Well, at least a video made by Stephen Colbert and The Late Show team.

The late night show has crafted their own comedic video accompaniment to the real 2016 recording aired by CNN on Tuesday. 

In the audio clip, Trump and Cohen discuss a payment for Playboy model Karen McDougal’s story, in which she claimed she had an affair with Trump in 2006. 

In 2016, the Wall Street Journal revealed that American Media — which owns the pro-Trump National Enquirer — bought the rights to the model’s story for $150,000, but didn’t publish it. Read more…

More about Stephen Colbert, Trump, The Late Show With Stephen Colbert, The Late Show, and Michael Cohen

Korean hotel firm Yanolja moves into Southeast Asia with $15M investment in Zen Rooms

Zen Rooms, the budget hotel network startup founded by Rocket Internet, had faced the deadpool earlier this year after a prospective funding deal collapsed, but now the business appears to have found a home. Korea’s Yanolja, a popular motel brand that has branched out into app-based hotel bookings, has made a strategic investment that could see it fully acquire the business.

Ten-year-old Yanolja is initially paying $15 million for an undisclosed “strategic non-controlling stake,” but it will retain the rights to buy 100 percent of the Zen Rooms business. Zen Rooms clarified that the acquisition is an option and not based on performance or financial metrics.

Founded by a former hotel worker, Lee Su-jin, Yanolja is best known for its lovel hotels although it is trying to clean up the general image of short-stay hotels by promoting them as destinations for business travelers, tourists and families, as noted by a Bloomberg profile story. The company has also grown its own app-based booking service which among the most used in its homeland with 20,000 rooms.

The company is reportedly planning an IPO, so expansion is on its mind.

For those reasons, Zen Rooms fits that new focus. The company borrowed the budget hotel model, first pioneered by SoftBank-backed Oyo in India, and brought it to Southeast Asia when it launched three years ago. The concept is simple, Zen Rooms guarantees minimum standards at all hotels including free WiFi, fresh towels and bedding, hot showers, etc all of which is controlled via a mobile app. Those standards are normal to most hotel stayers, but when traveling in the East, standards can vary wildly especially at budget hotels, which Zen Rooms is focused on.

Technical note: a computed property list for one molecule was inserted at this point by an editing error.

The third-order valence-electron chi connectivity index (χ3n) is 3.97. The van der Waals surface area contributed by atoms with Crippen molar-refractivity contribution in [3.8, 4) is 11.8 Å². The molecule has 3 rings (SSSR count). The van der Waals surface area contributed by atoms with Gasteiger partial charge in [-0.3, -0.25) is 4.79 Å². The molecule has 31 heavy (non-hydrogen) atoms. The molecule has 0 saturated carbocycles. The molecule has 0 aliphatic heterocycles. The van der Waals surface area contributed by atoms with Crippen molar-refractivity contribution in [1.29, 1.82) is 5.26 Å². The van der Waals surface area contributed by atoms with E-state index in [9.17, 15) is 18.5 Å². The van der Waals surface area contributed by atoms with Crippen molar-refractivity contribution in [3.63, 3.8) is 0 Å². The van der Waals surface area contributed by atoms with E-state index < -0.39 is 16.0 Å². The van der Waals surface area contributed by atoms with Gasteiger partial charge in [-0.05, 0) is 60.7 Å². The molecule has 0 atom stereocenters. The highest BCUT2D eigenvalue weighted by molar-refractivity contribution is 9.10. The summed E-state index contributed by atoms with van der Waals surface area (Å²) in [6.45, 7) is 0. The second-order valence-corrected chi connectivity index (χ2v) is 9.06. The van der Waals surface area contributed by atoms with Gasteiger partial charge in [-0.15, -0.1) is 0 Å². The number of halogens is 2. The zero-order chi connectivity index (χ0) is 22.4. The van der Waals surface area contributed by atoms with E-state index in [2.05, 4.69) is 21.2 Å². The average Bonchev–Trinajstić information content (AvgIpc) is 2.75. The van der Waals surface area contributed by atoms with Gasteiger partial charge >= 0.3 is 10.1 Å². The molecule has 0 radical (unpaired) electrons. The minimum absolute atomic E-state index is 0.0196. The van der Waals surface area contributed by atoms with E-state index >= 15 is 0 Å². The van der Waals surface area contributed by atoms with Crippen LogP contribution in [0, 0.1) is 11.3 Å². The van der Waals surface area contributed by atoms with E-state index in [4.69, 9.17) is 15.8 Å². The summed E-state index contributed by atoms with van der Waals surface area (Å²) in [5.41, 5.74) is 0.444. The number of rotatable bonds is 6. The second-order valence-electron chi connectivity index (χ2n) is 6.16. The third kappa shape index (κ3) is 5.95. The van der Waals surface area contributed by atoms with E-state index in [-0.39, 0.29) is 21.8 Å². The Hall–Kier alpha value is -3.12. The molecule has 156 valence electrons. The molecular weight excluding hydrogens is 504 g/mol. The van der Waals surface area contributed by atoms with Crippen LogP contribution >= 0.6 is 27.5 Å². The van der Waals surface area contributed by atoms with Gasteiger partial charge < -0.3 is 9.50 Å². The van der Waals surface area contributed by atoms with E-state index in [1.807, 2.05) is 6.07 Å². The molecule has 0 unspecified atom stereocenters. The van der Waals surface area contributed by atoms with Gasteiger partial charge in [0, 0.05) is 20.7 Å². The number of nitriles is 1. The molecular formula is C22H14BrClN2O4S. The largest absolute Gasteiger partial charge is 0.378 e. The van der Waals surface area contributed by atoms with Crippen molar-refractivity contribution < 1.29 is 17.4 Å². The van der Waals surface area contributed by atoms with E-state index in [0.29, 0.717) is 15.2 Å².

For hotels, Zen Rooms manages the brand — and sometimes more — and it allows helps them tap the internet to find customers and bookings.

Today, Zen Rooms is active in six cities in Southeast Asia — it had previously also run operations in Brazil, Hong Kong and Sri Lanka — across which it claims to operate 1,000 hotel franchisees with an inventory of more than 7,000 rooms. Its rivals in Southeast Asia include Red Doorz, which raised $11 million earlier this year.

The startup has raised $8 million from investors to date, including a $4.1 million Series A last April that was led by Korea’s Redbadge Pacific and SBI Investment Korea with participation Asia Pacific Internet Group (APACIG), the joint venture fund in Asia between Rocket Internet and Qatari operator Ooredoo.

However, TechCrunch understands that a major funding deal of over $10 million fell apart in Q1 2018 which left the company with a rapidly depleting runway. As a result and as TechCrunch reported in March, the company was aggressively shopped to potential buyers, investors and rival companies in order to keep the business afloat.

Yanolja has come to the rescue but a full buy-out looks like it will be dependent on the company’s future performance, such is often the arrangement with strategic deals made with a view to full ownership. Rocket Internet, which remains a major investor in Zen Rooms, will hope that the deal goes as smoothly as Lazada, its e-commerce service that is now owned by Alibaba.

Lazada ran out of capital in similar circumstances in early 2016 and Alibaba, the Chinese internet giant, came to its aid with a $1 billion investment. Although that was a majority investment it wasn’t a full-on buyoutAlibaba later increased its holdings until it fully owned the business, and today it is a key part of the firm’s overseas expansion strategy.

Already, TechCrunch understands from one source that Zen Rooms has gone on a hiring spree in recent weeks after it closed the deal. It had earlier been forced to make cutbacks to its team as a result of cost-cutting following the collapse of the funding deal earlier in the year.

“We now have the capital to invest,” ZenRooms co-founder Kiren Tanna told TechCrunch. “The deal has been in discussion since earlier this year…. we are treating like an acquisition but this is step one.”

Tanna added that the company plans to focus on five markets in Southeast Asia, and an expansion to Vietnam may be in the pipeline soon.